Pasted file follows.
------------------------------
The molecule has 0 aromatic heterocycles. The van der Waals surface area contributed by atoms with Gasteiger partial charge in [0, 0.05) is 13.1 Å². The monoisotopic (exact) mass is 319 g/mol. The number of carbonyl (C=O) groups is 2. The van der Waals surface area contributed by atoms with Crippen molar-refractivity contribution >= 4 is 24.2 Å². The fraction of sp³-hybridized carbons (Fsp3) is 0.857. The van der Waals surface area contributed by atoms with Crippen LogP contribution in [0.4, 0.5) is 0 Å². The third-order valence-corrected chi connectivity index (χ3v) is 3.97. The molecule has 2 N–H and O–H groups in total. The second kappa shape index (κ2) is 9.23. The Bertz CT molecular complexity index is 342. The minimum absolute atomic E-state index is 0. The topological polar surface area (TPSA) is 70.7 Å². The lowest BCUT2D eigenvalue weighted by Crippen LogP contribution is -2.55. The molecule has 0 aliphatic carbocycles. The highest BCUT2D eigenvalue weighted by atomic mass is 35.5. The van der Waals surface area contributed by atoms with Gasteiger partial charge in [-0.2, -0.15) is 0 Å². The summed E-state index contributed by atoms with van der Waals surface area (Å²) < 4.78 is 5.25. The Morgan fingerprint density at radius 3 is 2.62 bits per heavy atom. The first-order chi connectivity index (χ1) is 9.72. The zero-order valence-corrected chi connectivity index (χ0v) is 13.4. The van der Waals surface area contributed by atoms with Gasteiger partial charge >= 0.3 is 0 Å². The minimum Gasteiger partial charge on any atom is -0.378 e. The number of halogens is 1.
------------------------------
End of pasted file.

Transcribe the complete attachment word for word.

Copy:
The molecule has 0 aromatic heterocycles. The van der Waals surface area contributed by atoms with Gasteiger partial charge in [0, 0.05) is 13.1 Å². The monoisotopic (exact) mass is 319 g/mol. The number of carbonyl (C=O) groups is 2. The van der Waals surface area contributed by atoms with Crippen molar-refractivity contribution >= 4 is 24.2 Å². The fraction of sp³-hybridized carbons (Fsp3) is 0.857. The van der Waals surface area contributed by atoms with Crippen LogP contribution in [0.4, 0.5) is 0 Å². The third-order valence-corrected chi connectivity index (χ3v) is 3.97. The molecule has 2 N–H and O–H groups in total. The second kappa shape index (κ2) is 9.23. The Bertz CT molecular complexity index is 342. The minimum absolute atomic E-state index is 0. The topological polar surface area (TPSA) is 70.7 Å². The lowest BCUT2D eigenvalue weighted by Crippen LogP contribution is -2.55. The molecule has 0 aliphatic carbocycles. The highest BCUT2D eigenvalue weighted by atomic mass is 35.5. The van der Waals surface area contributed by atoms with Gasteiger partial charge in [-0.2, -0.15) is 0 Å². The summed E-state index contributed by atoms with van der Waals surface area (Å²) < 4.78 is 5.25. The Morgan fingerprint density at radius 3 is 2.62 bits per heavy atom. The first-order chi connectivity index (χ1) is 9.72. The zero-order valence-corrected chi connectivity index (χ0v) is 13.4. The van der Waals surface area contributed by atoms with Gasteiger partial charge >= 0.3 is 0 Å². The minimum Gasteiger partial charge on any atom is -0.378 e. The number of halogens is 1.